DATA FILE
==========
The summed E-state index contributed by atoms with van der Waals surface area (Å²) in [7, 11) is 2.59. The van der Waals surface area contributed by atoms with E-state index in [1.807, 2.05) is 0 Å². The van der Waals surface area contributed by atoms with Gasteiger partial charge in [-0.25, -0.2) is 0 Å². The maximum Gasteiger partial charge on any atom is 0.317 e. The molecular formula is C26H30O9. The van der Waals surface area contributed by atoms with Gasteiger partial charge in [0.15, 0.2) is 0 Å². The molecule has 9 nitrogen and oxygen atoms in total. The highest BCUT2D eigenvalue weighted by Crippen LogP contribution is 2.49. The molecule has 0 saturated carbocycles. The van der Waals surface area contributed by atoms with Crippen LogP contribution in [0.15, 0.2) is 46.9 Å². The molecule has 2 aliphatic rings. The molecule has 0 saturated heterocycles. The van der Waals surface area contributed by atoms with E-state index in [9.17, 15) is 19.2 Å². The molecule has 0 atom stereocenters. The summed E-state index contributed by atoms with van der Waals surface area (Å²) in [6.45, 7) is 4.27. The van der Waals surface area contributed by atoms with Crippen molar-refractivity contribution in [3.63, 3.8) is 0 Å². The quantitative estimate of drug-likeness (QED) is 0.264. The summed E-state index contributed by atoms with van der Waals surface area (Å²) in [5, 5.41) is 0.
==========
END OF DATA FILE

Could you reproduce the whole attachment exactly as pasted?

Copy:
The summed E-state index contributed by atoms with van der Waals surface area (Å²) in [7, 11) is 2.59. The van der Waals surface area contributed by atoms with E-state index in [1.807, 2.05) is 0 Å². The van der Waals surface area contributed by atoms with Gasteiger partial charge in [-0.25, -0.2) is 0 Å². The maximum Gasteiger partial charge on any atom is 0.317 e. The molecular formula is C26H30O9. The van der Waals surface area contributed by atoms with Gasteiger partial charge in [0.15, 0.2) is 0 Å². The molecule has 9 nitrogen and oxygen atoms in total. The highest BCUT2D eigenvalue weighted by Crippen LogP contribution is 2.49. The molecule has 0 saturated carbocycles. The van der Waals surface area contributed by atoms with Crippen LogP contribution in [0.15, 0.2) is 46.9 Å². The molecule has 2 aliphatic rings. The molecule has 0 saturated heterocycles. The van der Waals surface area contributed by atoms with E-state index in [9.17, 15) is 19.2 Å². The molecule has 0 atom stereocenters. The summed E-state index contributed by atoms with van der Waals surface area (Å²) in [6.45, 7) is 4.27. The van der Waals surface area contributed by atoms with Crippen molar-refractivity contribution in [3.63, 3.8) is 0 Å². The quantitative estimate of drug-likeness (QED) is 0.264. The summed E-state index contributed by atoms with van der Waals surface area (Å²) in [5, 5.41) is 0.